How are Teachers Handling Post-Pandemic Trauma?
We join with all those hoping that 2022-2023 is a school year without interruptions. While the pandemic is now under control, parents and teachers see the lasting impact on our students. The Kaiser Family Foundation notes, “children have been uniquely impacted by the pandemic, having experienced this crisis during important periods of physical, social, and emotional development.”
This time of collective trauma was compounded for many communities by persistent racism and increased violence. Children and youth do not always express the impact of trauma in their lives in a recognizable way. That makes it challenging for educators to address trauma, and it often shows up in behaviors that disrupt learning.
Many schools have started the year with an increased focus on social-emotional learning, including opportunities for students to utilize quiet or calming corners in classrooms when they get overwhelmed. They are a key component in a trauma-informed environment and assist students to regulate themselves and return to learning.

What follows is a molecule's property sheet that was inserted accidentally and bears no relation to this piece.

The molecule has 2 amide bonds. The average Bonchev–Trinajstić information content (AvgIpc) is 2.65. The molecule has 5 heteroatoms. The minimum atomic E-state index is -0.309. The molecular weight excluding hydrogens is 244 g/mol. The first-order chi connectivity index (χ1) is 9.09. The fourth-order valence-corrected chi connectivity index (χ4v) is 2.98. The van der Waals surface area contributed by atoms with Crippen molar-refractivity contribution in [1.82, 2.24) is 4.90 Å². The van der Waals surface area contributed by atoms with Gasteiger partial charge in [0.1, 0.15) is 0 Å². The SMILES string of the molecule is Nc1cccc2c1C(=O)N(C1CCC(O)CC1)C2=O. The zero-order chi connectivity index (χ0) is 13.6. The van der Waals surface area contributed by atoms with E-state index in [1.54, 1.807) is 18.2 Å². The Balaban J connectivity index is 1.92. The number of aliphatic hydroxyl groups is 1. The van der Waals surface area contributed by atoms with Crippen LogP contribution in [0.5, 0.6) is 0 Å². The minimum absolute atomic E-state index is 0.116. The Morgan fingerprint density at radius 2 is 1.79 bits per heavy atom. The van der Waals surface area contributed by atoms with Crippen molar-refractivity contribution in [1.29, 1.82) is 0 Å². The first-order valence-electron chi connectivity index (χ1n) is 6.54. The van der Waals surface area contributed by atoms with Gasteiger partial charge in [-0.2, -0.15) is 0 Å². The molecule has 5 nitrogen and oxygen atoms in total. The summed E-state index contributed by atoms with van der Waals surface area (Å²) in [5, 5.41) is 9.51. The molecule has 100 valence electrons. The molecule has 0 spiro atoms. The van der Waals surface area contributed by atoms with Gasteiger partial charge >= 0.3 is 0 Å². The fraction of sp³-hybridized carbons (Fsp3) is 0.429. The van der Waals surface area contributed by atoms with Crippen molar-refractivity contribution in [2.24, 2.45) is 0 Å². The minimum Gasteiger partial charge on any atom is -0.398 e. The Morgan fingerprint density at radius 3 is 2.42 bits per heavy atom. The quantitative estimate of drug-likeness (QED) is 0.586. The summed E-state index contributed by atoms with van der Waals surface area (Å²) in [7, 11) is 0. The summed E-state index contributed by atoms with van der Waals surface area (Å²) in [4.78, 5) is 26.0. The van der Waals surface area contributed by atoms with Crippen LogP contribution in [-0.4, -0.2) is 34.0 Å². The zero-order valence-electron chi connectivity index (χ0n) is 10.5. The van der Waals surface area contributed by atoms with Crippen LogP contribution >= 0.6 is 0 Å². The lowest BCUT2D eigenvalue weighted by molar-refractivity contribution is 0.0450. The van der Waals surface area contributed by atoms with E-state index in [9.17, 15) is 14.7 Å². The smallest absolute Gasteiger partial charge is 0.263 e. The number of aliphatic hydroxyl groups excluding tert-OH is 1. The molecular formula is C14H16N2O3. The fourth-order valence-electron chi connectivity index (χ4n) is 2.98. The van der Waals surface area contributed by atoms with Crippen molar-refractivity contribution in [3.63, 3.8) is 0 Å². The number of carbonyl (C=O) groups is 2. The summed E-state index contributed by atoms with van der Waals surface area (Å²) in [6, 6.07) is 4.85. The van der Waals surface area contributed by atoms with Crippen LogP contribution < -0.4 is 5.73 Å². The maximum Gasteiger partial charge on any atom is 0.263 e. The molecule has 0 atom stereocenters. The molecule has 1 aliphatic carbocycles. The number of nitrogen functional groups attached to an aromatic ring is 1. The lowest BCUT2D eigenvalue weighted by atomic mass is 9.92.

At the Sauer Family Foundation, we believe that some life experiences are traumatic for children, but talking about them with caring adults and learning resiliency skills can help them achieve a fulfilling, healthy life. That means that opportunities like a calming corner are only one piece of a puzzle.
Responding to student behaviors in a meaningful way requires us to connect with students and ask them questions. A student who is hungry may present the same as one who has witnessed community violence. If we do not hold space for the stories of those students, we will not be able to help them in an effective way.
Building relationships to help students feel safe sharing their stories takes time. Programs such as Miss Kendra embed those conversations in the classroom. Every student is asked on a regular basis if they are experiencing stressful events and is helped to recognize their worries by a caring listener. Programs like these not only give students an opportunity to communicate, but they also allow educators to offer an effective response.
In this back-to-school season we are thinking of all those who nurture our students as they adjust to post-pandemic life. We’re thinking of how our own stories shape us and we are challenging ourselves to be safe, caring listeners. We invite you to do the same.